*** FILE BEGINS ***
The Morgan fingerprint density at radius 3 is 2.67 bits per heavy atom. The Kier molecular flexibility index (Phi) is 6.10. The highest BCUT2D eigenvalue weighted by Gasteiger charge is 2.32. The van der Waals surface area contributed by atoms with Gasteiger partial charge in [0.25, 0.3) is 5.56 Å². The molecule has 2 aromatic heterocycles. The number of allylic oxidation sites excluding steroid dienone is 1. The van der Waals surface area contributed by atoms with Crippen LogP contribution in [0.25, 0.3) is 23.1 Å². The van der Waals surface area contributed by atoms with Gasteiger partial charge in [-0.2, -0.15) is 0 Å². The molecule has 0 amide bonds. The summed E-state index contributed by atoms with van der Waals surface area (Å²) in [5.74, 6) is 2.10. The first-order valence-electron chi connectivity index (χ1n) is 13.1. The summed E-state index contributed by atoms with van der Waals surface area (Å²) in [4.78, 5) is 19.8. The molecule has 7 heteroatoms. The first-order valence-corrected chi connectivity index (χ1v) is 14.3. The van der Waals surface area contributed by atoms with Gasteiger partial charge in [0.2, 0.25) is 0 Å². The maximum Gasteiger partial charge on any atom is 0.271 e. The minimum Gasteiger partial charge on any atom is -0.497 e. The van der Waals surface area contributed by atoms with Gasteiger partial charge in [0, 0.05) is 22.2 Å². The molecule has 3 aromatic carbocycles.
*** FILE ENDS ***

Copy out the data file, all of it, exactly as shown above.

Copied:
The Morgan fingerprint density at radius 3 is 2.67 bits per heavy atom. The Kier molecular flexibility index (Phi) is 6.10. The highest BCUT2D eigenvalue weighted by Gasteiger charge is 2.32. The van der Waals surface area contributed by atoms with Gasteiger partial charge in [0.25, 0.3) is 5.56 Å². The molecule has 2 aromatic heterocycles. The number of allylic oxidation sites excluding steroid dienone is 1. The van der Waals surface area contributed by atoms with Crippen LogP contribution in [0.25, 0.3) is 23.1 Å². The van der Waals surface area contributed by atoms with Gasteiger partial charge in [-0.2, -0.15) is 0 Å². The molecule has 0 amide bonds. The summed E-state index contributed by atoms with van der Waals surface area (Å²) in [5.74, 6) is 2.10. The first-order valence-electron chi connectivity index (χ1n) is 13.1. The summed E-state index contributed by atoms with van der Waals surface area (Å²) in [4.78, 5) is 19.8. The molecule has 7 heteroatoms. The first-order valence-corrected chi connectivity index (χ1v) is 14.3. The van der Waals surface area contributed by atoms with Gasteiger partial charge in [0.2, 0.25) is 0 Å². The maximum Gasteiger partial charge on any atom is 0.271 e. The minimum Gasteiger partial charge on any atom is -0.497 e. The van der Waals surface area contributed by atoms with Gasteiger partial charge in [0, 0.05) is 22.2 Å². The molecule has 3 aromatic carbocycles.